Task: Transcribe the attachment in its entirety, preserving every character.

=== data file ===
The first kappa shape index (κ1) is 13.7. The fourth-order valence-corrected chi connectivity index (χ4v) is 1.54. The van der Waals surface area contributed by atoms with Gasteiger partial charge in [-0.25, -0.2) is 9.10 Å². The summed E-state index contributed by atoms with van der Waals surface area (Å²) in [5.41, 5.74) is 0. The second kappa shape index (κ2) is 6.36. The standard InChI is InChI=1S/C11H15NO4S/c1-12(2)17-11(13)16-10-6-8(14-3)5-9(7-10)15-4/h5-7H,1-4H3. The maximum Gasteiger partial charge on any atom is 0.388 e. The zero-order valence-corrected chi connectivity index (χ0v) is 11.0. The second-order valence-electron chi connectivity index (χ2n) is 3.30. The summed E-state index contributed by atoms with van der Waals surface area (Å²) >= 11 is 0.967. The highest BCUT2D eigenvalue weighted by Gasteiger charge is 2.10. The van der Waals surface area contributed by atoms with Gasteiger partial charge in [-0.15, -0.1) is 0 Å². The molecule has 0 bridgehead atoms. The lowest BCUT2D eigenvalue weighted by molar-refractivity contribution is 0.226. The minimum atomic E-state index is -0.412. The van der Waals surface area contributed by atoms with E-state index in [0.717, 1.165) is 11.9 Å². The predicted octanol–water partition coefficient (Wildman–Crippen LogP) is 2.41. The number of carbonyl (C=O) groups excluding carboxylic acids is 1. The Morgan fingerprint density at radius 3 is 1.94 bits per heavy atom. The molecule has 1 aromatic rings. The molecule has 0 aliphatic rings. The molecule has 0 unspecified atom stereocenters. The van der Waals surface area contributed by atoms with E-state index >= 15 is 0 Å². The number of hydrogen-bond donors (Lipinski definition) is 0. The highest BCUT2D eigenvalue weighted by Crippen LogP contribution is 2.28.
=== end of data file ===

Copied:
The first kappa shape index (κ1) is 13.7. The fourth-order valence-corrected chi connectivity index (χ4v) is 1.54. The van der Waals surface area contributed by atoms with Gasteiger partial charge in [-0.25, -0.2) is 9.10 Å². The summed E-state index contributed by atoms with van der Waals surface area (Å²) in [5.41, 5.74) is 0. The second kappa shape index (κ2) is 6.36. The standard InChI is InChI=1S/C11H15NO4S/c1-12(2)17-11(13)16-10-6-8(14-3)5-9(7-10)15-4/h5-7H,1-4H3. The maximum Gasteiger partial charge on any atom is 0.388 e. The zero-order valence-corrected chi connectivity index (χ0v) is 11.0. The second-order valence-electron chi connectivity index (χ2n) is 3.30. The summed E-state index contributed by atoms with van der Waals surface area (Å²) >= 11 is 0.967. The highest BCUT2D eigenvalue weighted by Gasteiger charge is 2.10. The van der Waals surface area contributed by atoms with Gasteiger partial charge in [-0.15, -0.1) is 0 Å². The molecule has 0 bridgehead atoms. The lowest BCUT2D eigenvalue weighted by molar-refractivity contribution is 0.226. The minimum atomic E-state index is -0.412. The van der Waals surface area contributed by atoms with E-state index in [0.717, 1.165) is 11.9 Å². The predicted octanol–water partition coefficient (Wildman–Crippen LogP) is 2.41. The number of carbonyl (C=O) groups excluding carboxylic acids is 1. The Morgan fingerprint density at radius 3 is 1.94 bits per heavy atom. The molecule has 1 aromatic rings. The molecule has 0 aliphatic rings. The molecule has 0 unspecified atom stereocenters. The van der Waals surface area contributed by atoms with E-state index >= 15 is 0 Å². The number of hydrogen-bond donors (Lipinski definition) is 0. The highest BCUT2D eigenvalue weighted by Crippen LogP contribution is 2.28.